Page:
The Military's Artificial Intelligence
Miller-McCune reports that, "Using artificial intelligence and the graphics techniques behind 'Avatar,' a USC institute creates 'virtual humans' and interactive immersions that train American soldiers."
Miller-McCune reports that, "Using artificial intelligence and the graphics techniques behind 'Avatar,' a USC institute creates 'virtual humans' and interactive immersions that train American soldiers...Most of the institute’s funding comes from the Army; in bureaucratese, it’s a university-affiliated research center, and it has an annual budget in the low tens of millions of dollars and a staff of more than 100. The bulk of its training simulations are aimed at the skills soldiers will need, from training through deployment, and the services they will require on return. But the institute’s research has also spawned applications that seem likely to have civilian appeal, from a 'virtual patient' who helps doctors, psychological clinicians and social workers learn diagnostic skills to National Science Foundation-funded, twin-sister 'virtual museum guides' who answer questions for visitors to a Boston science museum."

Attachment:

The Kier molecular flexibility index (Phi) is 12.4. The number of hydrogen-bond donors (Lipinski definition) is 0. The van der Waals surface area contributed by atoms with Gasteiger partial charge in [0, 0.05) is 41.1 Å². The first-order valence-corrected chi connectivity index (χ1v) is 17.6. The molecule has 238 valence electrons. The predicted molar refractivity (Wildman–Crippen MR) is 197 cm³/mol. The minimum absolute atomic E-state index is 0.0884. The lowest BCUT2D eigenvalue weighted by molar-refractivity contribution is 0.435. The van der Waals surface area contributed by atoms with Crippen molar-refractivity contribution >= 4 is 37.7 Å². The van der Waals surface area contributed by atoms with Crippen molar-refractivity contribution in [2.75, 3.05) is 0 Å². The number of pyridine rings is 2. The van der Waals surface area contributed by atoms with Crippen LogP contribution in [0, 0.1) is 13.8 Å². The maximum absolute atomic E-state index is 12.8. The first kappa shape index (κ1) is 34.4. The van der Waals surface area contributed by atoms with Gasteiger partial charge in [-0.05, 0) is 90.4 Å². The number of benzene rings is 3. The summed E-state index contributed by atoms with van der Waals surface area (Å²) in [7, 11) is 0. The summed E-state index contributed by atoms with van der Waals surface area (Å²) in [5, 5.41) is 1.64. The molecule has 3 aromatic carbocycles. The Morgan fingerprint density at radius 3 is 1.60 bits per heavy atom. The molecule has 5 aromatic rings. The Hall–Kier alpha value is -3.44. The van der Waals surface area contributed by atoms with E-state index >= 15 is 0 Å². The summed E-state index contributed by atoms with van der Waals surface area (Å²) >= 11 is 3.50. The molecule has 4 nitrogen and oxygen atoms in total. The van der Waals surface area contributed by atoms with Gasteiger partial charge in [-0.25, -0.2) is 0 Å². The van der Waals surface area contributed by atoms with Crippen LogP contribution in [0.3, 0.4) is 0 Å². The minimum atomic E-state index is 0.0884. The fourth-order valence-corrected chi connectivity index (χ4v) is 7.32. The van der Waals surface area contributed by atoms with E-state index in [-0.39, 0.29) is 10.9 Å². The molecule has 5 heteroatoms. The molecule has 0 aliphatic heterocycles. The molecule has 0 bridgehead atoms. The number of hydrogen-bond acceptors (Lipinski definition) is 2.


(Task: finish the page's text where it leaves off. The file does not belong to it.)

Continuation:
In a breakthrough for nuclear fusion research, scientists at China's Experimental Advanced Superconducting Tokamak (EAST) reactor have produced temperatures necessary for nuclear fusion on Earth.
- The EAST reactor was able to heat hydrogen to temperatures exceeding 100 million degrees Celsius.
- Nuclear fusion could someday provide the planet with a virtually limitless supply of clean energy.
- Still, scientists have many other obstacles to pass before fusion technology becomes a viable energy source.
Military recruits are supposed to be assessed to see whether they're fit for service. What happens when they're not?
- During the Vietnam War, Robert McNamara began a program called Project 100,000.
- The program brought over 300,000 men to Vietnam who failed to meet minimum criteria for military service, both physically and mentally.
- Project 100,000 recruits were killed in disproportionate numbers and fared worse after their military service than their civilian peers, making the program one of the biggest—and possibly cruelest—mistakes of the Vietnam War.
The 116th Congress is set to break records in term of diversity among its lawmakers, though those changes are coming almost entirely from Democrats.
- Women and nonwhite candidates made record gains in the 2018 midterms.
- In total, almost half of the newly elected Congressional representatives are not white men.
- Those changes come almost entirely from Democrats; Republican members-elect are all white men except for one woman.
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